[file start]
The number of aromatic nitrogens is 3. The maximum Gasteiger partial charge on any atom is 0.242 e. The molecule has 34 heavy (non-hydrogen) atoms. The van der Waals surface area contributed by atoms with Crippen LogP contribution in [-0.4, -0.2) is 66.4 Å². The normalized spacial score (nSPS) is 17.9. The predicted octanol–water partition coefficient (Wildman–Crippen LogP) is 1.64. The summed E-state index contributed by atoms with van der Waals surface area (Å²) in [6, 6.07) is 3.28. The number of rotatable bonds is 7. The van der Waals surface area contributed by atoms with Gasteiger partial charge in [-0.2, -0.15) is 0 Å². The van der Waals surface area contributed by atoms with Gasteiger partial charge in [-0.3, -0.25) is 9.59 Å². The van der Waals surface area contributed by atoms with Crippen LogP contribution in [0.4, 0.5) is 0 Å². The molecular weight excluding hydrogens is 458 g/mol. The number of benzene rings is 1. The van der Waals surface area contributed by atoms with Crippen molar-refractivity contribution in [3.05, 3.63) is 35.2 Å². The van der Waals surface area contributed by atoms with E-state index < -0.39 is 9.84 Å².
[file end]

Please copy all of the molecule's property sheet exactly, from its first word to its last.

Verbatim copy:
The number of aromatic nitrogens is 3. The maximum Gasteiger partial charge on any atom is 0.242 e. The molecule has 34 heavy (non-hydrogen) atoms. The van der Waals surface area contributed by atoms with Crippen LogP contribution in [-0.4, -0.2) is 66.4 Å². The normalized spacial score (nSPS) is 17.9. The predicted octanol–water partition coefficient (Wildman–Crippen LogP) is 1.64. The summed E-state index contributed by atoms with van der Waals surface area (Å²) in [6, 6.07) is 3.28. The number of rotatable bonds is 7. The van der Waals surface area contributed by atoms with Gasteiger partial charge in [-0.2, -0.15) is 0 Å². The van der Waals surface area contributed by atoms with Gasteiger partial charge in [-0.3, -0.25) is 9.59 Å². The van der Waals surface area contributed by atoms with Crippen LogP contribution in [0.4, 0.5) is 0 Å². The molecular weight excluding hydrogens is 458 g/mol. The number of benzene rings is 1. The van der Waals surface area contributed by atoms with Crippen molar-refractivity contribution in [3.05, 3.63) is 35.2 Å². The van der Waals surface area contributed by atoms with E-state index < -0.39 is 9.84 Å².